People more intelligent than you and I have been working on getting humans to distant planets like Mars and beyond for ages. While they managed to figure out many logistics theoretically, they were still unable to figure out a way to feed the astronauts on these missions that could last several months, some even years.
Now you don’t have to be an astronomer to know that a spaceship carrying astronauts into deep space wouldn’t practically be able to carry a year’s supply of Pizza Pringles, even if we overlook that it would be inadvisable for anyone to survive on Pizza Pringles for a year despite their superior taste.
So the issue still remained: How can astronauts sustain themselves on long-duration space missions when it comes to food?
Turns out, the answer was within us all along.
The Deep Space Food Challenge by NASA, in collaboration with Canadian Space Agency, invited participants to create novel and game-changing food technologies or systems that require as little inputs as possible and create food solution that is safe, nutritious, and, most importantly, palatable.
The penultimate phase of the competition concluded recently, narrowing down the competition to eight teams. One of the teams, Air Company, has presented a rather interesting, and a little gross (TBH), solution.
According to co-founder Stafford Sheehan, the only things required to produce food that’s perfect for long-duration space missions are water, yeast starter, electricity, and astronauts’ breath.
Yes, you read that right.
The machine created by Air Company uses all the aforementioned ingredients and produces a protein shake-textured yeast that can be dried and rolled into pasta or tortillas. Sheehan described the flavour of this concoction to NPR as “wheat gluten but a little bit sweeter.”
We’re proud to announce that AIR COMPANY is the winner of NASA's Deep Food Space Challenge. It turns out that transforming an abundantly available feedstock such as carbon dioxide into something useful is just as valuable in deep space as it is on Earth. pic.twitter.com/tIQNAWAZGL— AIR COMPANY (@AirCoNYC) June 12, 2023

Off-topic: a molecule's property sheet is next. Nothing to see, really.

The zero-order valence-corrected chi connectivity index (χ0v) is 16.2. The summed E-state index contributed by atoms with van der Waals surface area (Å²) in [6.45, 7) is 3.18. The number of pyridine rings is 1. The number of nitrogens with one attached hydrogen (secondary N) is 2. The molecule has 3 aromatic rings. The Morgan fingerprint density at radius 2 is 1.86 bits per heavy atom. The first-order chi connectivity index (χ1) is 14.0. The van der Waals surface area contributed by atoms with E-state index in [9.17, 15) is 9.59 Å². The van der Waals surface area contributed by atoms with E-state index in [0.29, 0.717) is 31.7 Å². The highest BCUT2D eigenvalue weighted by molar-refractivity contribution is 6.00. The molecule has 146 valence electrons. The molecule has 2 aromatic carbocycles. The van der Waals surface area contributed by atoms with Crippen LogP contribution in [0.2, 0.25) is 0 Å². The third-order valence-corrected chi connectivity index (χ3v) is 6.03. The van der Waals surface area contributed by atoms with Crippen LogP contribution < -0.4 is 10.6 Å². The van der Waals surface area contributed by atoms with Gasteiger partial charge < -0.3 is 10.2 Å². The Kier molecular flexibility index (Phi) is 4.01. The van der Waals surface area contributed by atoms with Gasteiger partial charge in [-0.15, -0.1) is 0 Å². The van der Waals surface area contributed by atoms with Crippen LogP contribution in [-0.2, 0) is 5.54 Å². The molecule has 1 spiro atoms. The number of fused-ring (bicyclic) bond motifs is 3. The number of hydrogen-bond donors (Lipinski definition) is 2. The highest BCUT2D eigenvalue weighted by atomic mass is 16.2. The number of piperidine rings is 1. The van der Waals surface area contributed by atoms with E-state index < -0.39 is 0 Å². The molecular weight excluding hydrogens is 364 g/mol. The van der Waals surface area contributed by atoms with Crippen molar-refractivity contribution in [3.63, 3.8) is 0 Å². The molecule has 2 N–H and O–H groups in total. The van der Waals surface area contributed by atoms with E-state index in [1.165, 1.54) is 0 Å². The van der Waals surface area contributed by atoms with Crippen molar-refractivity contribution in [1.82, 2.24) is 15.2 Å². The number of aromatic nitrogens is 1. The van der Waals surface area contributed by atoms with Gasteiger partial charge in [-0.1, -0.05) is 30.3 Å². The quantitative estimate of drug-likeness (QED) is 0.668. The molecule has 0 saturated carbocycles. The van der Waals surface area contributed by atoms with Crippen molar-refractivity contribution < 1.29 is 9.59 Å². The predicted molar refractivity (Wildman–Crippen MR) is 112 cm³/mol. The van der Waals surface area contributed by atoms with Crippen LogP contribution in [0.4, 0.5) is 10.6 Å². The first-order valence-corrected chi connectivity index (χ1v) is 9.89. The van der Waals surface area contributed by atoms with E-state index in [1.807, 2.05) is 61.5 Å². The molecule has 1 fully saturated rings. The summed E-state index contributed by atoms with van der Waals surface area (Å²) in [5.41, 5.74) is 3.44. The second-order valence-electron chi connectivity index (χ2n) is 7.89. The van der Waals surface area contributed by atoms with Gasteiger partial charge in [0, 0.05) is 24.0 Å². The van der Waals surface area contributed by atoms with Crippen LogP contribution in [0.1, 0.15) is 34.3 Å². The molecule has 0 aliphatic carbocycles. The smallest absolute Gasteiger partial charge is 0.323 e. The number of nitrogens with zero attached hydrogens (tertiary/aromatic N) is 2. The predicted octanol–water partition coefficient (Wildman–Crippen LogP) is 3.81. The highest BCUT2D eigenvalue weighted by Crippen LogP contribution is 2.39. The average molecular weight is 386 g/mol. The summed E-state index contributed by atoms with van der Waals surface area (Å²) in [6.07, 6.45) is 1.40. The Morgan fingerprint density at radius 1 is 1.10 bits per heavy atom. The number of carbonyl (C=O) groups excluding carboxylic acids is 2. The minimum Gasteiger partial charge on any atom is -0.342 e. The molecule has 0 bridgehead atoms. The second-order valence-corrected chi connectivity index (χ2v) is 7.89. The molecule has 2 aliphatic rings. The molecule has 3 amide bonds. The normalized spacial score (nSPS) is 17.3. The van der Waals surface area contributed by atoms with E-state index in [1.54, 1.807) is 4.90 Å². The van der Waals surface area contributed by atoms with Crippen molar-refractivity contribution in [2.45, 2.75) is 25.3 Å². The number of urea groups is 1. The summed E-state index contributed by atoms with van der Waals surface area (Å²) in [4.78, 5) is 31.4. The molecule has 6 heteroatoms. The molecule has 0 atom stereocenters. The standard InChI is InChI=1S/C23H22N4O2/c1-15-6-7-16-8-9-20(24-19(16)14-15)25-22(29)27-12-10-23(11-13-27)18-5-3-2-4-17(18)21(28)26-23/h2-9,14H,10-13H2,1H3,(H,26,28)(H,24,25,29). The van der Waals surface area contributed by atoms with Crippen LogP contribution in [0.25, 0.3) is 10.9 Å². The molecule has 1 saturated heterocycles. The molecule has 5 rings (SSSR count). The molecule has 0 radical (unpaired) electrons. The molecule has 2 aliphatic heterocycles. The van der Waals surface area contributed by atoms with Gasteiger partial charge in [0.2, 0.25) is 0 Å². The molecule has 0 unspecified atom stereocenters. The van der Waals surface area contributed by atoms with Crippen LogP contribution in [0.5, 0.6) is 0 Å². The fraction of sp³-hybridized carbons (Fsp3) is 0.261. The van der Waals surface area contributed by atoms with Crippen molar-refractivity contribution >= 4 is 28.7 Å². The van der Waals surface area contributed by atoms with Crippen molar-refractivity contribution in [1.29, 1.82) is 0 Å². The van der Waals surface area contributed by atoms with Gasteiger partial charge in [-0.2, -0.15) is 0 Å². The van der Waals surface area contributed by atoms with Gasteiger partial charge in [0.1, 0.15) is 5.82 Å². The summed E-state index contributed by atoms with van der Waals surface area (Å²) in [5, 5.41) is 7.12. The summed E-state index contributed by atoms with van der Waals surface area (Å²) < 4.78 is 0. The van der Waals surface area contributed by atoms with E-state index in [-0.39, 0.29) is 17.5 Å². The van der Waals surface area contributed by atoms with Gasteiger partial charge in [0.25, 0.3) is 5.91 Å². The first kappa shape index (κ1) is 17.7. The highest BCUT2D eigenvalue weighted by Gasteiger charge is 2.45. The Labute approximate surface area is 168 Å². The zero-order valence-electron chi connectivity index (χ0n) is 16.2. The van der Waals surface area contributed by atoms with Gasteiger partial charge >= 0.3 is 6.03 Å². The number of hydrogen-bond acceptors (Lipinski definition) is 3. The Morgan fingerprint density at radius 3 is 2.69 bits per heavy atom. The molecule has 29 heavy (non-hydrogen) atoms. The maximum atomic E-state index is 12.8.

The company uses carbon dioxide that’s exhaled out of the human body to produce more yeast, in a way that’s very similar to how plants produce sugar and oxygen using photosynthesis. Back in 2017, Air Company invented a process that could convert carbon dioxide into alcohol, which could be turned into vodka, perfume, and yeast.
The Deep Space Food Challenge is not only important to figure out a solution for food consumption on space missions but also to come up with a solution for increasing food security challenges on Earth.
Now we know that it takes about seven months to get to Mars and about the same time to get back to Earth. Adding that to the time it would take for the astronauts to explore Mars and make peace with Martians, it’s safe to say that Mars-bound astronauts will spend more than a year on the mission. Do you think space breath is the solution to the food problem? That’s something for the good people over at NASA to decide when they pick the winner of the third and final phase of the competition and award them with $1.5 million. We’ll just stick to racking our brains for our lunch order for the day.